Jesuits as Bridge Builders

February 5, 2018

Since its founding in 1540, the Society of Jesus has embraced flexibility and adaptability as key elements in enabling the order to pursue the “greater glory of God” (its motto). While today Jesuits are widely known for their commitment to scholarship and education, throughout their history they have also served as writers, chaplains, royal confessors, and missionaries. Their work has taken them across the globe, often representing the Catholic Church in challenging circumstances (as recently portrayed in Martin Scorsese's film Silence). Much of this work is rooted in a commitment to living with—and even embracing—tension: inter alia, trust in God and trust in one’s own talents, prayer and action, companionship and mission, the center and the periphery, and poverty and use of the world’s goods.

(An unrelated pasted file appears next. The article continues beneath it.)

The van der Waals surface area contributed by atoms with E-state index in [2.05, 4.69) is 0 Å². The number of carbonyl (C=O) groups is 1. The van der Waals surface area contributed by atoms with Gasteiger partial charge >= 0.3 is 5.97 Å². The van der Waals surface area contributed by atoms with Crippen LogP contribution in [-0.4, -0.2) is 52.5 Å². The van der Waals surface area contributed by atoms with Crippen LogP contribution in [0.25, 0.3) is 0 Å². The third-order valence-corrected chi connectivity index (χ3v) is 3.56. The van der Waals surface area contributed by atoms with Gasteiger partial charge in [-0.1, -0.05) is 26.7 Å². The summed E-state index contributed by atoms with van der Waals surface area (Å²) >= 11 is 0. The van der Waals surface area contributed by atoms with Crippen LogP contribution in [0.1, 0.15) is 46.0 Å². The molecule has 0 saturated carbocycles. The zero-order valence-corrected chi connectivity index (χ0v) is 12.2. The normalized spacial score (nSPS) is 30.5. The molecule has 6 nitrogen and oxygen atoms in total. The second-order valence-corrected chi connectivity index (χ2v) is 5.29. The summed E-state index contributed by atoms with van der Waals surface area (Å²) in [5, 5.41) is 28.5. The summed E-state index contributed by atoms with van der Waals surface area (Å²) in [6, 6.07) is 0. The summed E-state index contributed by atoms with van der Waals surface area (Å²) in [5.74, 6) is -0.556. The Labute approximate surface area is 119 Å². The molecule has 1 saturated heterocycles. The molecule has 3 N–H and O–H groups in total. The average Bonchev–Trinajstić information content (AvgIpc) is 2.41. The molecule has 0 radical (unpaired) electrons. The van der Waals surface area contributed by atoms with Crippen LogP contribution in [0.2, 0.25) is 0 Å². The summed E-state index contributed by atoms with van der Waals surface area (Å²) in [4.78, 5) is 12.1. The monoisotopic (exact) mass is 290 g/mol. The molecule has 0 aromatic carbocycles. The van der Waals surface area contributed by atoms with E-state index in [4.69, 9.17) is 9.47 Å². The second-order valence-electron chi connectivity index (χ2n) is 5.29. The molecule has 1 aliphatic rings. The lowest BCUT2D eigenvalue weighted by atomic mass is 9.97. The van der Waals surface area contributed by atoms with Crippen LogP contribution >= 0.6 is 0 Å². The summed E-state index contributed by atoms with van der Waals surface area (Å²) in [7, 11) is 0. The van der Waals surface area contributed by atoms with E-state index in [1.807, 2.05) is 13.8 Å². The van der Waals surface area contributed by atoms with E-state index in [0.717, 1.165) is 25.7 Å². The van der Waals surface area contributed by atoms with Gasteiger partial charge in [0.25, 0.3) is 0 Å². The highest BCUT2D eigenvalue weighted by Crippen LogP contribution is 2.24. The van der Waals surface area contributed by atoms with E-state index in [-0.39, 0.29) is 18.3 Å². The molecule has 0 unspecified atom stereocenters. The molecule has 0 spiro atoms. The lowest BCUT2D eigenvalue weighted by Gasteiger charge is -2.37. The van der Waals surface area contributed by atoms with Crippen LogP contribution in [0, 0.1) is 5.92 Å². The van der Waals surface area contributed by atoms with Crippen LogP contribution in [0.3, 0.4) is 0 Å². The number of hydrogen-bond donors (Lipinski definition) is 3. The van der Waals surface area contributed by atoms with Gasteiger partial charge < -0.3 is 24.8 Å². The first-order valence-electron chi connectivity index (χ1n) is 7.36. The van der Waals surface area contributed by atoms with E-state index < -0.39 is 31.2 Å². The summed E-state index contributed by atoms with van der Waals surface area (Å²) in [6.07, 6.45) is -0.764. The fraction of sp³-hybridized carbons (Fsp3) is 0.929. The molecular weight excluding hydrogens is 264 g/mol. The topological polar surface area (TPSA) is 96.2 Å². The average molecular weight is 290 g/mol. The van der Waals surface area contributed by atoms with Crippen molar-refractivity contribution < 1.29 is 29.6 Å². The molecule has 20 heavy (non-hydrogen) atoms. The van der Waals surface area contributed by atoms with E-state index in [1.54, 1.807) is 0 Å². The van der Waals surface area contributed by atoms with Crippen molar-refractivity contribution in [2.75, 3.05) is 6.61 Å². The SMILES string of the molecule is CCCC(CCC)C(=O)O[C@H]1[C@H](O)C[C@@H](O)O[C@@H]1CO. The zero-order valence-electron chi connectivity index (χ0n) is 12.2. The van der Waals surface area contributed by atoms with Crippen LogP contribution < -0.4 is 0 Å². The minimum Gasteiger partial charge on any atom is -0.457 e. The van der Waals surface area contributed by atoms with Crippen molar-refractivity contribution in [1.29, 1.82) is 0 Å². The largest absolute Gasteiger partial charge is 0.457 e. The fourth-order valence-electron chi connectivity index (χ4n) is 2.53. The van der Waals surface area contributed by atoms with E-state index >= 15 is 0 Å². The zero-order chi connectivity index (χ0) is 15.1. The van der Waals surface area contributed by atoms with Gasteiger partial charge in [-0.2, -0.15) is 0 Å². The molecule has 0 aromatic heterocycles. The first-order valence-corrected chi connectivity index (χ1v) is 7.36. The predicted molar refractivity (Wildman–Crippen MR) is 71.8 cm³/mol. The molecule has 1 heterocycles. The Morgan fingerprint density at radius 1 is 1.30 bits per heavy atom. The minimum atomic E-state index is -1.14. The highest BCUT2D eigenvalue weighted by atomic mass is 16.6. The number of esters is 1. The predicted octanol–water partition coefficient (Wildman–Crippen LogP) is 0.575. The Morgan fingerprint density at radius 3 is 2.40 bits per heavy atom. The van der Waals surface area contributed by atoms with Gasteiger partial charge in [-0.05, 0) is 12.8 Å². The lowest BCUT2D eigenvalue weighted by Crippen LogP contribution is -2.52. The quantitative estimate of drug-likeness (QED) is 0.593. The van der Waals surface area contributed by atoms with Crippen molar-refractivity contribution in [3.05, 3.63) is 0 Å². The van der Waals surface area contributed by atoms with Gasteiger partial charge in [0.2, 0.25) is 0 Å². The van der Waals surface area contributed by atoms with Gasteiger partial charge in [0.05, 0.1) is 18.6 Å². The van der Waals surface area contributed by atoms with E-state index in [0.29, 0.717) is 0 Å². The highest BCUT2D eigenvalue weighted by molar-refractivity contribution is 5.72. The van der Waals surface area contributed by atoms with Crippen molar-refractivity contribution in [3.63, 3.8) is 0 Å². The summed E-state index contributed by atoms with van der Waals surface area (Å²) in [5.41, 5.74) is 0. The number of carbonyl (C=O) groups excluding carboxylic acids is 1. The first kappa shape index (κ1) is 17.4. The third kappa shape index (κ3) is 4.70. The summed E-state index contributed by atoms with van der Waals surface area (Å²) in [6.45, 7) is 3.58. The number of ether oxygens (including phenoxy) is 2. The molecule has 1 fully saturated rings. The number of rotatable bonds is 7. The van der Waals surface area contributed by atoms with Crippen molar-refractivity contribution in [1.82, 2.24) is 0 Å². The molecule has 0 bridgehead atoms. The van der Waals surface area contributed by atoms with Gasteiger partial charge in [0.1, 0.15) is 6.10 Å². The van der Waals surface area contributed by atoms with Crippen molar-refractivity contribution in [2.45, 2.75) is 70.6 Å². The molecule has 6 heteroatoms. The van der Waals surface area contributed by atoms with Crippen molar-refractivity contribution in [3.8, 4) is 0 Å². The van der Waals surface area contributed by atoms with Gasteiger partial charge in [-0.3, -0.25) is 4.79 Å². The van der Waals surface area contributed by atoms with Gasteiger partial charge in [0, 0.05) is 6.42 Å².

How can the order continue to embody this value in the twenty-first century? How can the spirit of St. Ignatius of Loyola continue to inspire people—particularly but not only Catholics—to serve as bridge builders across religious, academic, ideological, and cultural divides? How can Jesuit educational institutions continue to convey this and other Jesuit values to students in engaging and innovative ways?

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Jesuits as Bridge Builders